The doctor comes out of the theatre with these words “I’m sorry Mrs. ******, we tried our best but we couldn’t save your husband”.
Quite a number of Hollywood movies and even Nollywood these days have this scene, where the doctor uses the words ‘I (We) tried my (our) best’ as an explanation why their attempts weren’t successful. I feel it has shaped how we see that sentence, ‘I’ve tried my best’.
‘I’ve tried my best’, The excuse many of us give when we’re about giving up or have already given up. Unknowingly, We’ve been taught that if we can lie to ourselves long enough that we gave a task, or a challenge, or a project our best shot then soon we’ll believe our lie and say its ok if our best didn’t work out.
Athletics, Science and technology, arts and literally every field of human endeavor have shown over the years that what we think is our best is only but an illusion. An illusion shaped by what we felt were our limits in time past, It says more about our previous attempt than it does about the present situation or our future aspirations.
Saying in 1912 that someone would do the 100 metres in less than 10 seconds would have made you a laughing stock, Or Telling Graham Bell that with one device a New Yorker would communicate with his business partner in Lagos, Nigeria in a matter of seconds could have earned you a beating, Imagine telling the Wright brothers that 700+ people can now be transported by what they invented to be a two-man ‘airplane’. But the truth remains that Individually and collectively our best is, was and will always be ahead of us.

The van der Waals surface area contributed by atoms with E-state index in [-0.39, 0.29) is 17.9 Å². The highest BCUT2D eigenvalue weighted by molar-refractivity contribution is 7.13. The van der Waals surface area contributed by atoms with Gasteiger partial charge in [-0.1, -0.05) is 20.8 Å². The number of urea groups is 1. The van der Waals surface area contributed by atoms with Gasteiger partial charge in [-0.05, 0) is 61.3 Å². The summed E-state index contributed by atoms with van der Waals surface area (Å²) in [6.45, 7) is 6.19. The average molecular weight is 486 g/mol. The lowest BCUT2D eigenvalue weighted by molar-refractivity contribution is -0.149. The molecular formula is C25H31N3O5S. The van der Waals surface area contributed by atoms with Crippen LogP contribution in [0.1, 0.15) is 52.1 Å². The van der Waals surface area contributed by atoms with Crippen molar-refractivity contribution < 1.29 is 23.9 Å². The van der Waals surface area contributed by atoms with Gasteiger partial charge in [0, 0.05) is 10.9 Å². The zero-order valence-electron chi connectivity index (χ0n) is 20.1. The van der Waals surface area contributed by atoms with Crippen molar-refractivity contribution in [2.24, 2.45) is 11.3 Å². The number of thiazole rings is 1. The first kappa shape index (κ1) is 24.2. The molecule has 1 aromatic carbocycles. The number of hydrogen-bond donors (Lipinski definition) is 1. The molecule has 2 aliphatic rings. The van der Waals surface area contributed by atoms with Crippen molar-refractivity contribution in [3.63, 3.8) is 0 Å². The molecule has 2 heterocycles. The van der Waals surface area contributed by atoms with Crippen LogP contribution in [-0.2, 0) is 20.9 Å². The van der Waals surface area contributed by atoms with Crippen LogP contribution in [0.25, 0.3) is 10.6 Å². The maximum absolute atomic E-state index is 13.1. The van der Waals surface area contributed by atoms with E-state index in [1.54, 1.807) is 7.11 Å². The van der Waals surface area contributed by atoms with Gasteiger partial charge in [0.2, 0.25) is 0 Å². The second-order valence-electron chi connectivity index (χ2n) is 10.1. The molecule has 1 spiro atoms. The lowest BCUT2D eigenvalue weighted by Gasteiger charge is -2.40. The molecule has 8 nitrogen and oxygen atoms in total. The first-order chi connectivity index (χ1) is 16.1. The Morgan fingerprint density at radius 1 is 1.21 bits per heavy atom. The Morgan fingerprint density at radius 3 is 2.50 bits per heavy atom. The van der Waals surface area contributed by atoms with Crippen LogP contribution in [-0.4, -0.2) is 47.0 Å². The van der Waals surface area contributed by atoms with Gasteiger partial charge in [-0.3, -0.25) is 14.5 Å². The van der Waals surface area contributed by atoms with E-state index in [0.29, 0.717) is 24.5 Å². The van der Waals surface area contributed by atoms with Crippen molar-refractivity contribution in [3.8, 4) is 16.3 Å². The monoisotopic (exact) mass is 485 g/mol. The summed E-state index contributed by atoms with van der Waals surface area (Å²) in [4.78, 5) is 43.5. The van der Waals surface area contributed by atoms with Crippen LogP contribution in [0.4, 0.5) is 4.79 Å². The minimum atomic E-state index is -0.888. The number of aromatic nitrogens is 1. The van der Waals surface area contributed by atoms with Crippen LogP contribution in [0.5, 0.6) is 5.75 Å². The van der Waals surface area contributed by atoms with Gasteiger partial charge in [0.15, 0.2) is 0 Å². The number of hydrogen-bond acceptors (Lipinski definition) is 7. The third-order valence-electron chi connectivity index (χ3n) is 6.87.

Personally, I’m almost convinced It’s an insult to God’s creative ability vested in you to give up without a fight, and a greater insult to refer to a failed situation or an unsuccessful attempt as your best attempt? Who told you so?
For the Christian, The fullness of the Godhead lives in you, that’s the greatest excuse to succeed. Choose your battles, then fight to the finish, Only pause to restrategize, Only stop when you’ve won.
Look up!!!!, Your best is ahead.